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D - Assertions, unit testing

reply Mike Swieton <mike swieton.net> writes:
I really like the built in unit testing in D, but I think that there are
points that could be improved upon.

In no particular order:

If assert were a method, then I could override it and extend it. This would
allow us to add, easily, things like assertEquals and the usual crew there,
and also custom ones, such as (for example) assertConnected, or better error
reporting or improved messages.

I see no way to do this now: I could do things like wrap assert with another
method, but then the wrong file/line number will be reported.

Anotehr, and rather minor, gripe is this: there is no way to really name
tests. I know I can just have a name in a comment before the block, but that
really isn't the same thing. Nitpicking, really, but I feel it ought to be
there.

Basically, I think D's unit tests are not powerful enough. If it were in a
library, I'd say, OK, write a new library, but as they are part of the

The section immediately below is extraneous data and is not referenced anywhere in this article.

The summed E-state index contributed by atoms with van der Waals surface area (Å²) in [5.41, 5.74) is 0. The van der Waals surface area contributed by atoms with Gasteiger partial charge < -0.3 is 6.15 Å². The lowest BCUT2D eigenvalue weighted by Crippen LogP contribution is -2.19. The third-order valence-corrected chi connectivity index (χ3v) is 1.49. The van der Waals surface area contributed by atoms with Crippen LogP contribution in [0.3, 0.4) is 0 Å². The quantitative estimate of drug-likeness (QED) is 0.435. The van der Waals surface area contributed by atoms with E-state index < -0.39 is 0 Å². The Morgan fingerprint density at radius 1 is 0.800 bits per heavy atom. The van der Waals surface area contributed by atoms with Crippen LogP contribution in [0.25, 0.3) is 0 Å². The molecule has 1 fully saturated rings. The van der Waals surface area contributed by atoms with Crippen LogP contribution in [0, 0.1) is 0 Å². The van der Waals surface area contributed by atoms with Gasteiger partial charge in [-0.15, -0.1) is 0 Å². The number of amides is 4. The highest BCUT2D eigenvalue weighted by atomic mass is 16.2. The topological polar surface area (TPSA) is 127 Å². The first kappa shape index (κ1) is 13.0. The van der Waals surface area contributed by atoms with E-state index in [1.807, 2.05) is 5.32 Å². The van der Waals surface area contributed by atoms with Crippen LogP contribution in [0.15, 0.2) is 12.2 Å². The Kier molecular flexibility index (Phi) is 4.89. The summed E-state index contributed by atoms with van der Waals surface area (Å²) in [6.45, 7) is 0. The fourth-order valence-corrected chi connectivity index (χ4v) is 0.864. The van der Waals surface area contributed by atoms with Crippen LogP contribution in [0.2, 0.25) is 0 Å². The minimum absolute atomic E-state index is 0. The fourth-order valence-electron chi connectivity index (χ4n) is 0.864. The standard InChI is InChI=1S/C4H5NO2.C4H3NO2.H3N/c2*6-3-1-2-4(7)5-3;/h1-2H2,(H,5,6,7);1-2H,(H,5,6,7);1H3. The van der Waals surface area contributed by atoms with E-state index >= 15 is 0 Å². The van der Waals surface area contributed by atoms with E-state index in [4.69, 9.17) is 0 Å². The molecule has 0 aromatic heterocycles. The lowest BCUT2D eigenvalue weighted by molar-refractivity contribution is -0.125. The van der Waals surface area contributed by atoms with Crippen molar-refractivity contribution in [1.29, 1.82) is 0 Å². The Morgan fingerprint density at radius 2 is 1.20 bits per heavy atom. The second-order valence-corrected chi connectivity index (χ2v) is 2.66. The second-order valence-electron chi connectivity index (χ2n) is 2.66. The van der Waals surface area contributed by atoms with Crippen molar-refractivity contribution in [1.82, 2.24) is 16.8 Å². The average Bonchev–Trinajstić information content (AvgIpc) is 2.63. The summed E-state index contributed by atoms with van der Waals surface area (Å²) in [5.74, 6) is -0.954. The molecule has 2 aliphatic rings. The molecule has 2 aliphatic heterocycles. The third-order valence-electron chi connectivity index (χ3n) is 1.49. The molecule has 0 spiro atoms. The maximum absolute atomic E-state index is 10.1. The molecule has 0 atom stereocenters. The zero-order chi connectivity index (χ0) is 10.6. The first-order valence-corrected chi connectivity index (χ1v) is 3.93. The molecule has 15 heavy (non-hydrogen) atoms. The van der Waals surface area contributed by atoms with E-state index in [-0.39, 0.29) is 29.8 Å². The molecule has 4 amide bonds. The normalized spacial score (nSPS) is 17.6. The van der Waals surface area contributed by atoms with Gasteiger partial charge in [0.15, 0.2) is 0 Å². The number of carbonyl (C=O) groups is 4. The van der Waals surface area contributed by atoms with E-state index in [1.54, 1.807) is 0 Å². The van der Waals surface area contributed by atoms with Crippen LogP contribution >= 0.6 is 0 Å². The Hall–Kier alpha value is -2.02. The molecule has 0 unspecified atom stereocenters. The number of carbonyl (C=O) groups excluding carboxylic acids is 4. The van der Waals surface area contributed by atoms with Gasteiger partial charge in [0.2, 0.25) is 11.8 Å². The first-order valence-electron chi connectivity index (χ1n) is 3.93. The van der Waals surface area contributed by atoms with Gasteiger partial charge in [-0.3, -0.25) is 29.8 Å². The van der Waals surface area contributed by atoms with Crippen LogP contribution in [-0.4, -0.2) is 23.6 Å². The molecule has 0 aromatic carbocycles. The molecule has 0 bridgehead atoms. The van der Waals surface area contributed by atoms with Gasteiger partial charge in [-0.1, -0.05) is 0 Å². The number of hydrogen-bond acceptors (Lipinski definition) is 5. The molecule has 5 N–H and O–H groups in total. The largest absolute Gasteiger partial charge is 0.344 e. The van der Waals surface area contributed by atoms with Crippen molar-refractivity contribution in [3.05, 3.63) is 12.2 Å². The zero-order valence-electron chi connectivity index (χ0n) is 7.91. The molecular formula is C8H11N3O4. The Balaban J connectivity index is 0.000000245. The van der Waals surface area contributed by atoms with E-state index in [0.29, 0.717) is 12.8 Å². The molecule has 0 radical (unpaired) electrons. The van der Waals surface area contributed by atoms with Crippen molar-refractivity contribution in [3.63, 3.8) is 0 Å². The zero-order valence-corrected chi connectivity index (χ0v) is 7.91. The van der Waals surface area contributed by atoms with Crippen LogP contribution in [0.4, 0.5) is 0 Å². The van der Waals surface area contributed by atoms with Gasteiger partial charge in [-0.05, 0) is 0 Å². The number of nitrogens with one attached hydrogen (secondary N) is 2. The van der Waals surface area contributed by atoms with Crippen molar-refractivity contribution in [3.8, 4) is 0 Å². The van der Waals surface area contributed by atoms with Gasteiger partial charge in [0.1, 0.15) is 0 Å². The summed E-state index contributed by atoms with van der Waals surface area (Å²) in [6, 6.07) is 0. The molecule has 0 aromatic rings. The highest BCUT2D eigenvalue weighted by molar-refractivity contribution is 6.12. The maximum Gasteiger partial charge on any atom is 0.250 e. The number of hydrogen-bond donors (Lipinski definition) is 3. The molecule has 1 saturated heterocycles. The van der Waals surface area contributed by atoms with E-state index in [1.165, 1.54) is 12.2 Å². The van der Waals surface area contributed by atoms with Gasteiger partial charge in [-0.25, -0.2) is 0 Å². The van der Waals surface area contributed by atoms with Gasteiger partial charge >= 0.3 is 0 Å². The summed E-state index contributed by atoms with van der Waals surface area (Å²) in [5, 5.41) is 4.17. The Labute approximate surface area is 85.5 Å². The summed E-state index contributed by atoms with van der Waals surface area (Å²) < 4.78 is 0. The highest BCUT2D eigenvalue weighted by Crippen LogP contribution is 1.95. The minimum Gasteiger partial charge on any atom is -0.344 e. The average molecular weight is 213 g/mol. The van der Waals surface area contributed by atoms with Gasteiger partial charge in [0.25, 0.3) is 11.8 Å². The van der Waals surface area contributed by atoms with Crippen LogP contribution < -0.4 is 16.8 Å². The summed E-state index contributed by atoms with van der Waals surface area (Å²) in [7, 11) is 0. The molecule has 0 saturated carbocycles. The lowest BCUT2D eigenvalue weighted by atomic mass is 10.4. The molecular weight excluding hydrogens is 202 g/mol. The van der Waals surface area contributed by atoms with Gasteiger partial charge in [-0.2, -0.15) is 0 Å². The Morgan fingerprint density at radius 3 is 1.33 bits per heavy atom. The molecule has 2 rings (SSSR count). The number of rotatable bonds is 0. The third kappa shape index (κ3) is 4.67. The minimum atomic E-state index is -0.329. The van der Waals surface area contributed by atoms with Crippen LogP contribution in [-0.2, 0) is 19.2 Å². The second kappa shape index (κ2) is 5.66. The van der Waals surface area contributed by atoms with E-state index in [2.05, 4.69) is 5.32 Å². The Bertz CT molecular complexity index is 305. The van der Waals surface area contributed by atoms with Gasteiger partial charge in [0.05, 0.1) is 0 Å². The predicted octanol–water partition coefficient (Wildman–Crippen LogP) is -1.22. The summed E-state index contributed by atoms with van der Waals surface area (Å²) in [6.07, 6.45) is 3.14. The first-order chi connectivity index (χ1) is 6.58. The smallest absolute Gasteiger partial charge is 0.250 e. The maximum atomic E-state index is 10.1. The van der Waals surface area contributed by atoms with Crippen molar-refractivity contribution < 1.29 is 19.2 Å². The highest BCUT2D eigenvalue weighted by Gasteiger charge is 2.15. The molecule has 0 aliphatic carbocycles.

standard, and one of the defining features of the language, I think it's
important to do it well. Things like more asserts, with messages are
significant. Another large omission is the setup/teardown methods. Also, there
is no way at all, that I can see, to hook this into a reporting framework.

I think its important that these things be there, even though I think it will
necessitate some language changes. Thoughts on this?

Mike Swieton
__
...Unix, MS-DOS, and Windows NT (also known as the Good, the Bad, and the
Ugly)
	- Matt Welsh
Mar 23 2004
next sibling parent reply Manfred Nowak <svv1999 hotmail.com> writes: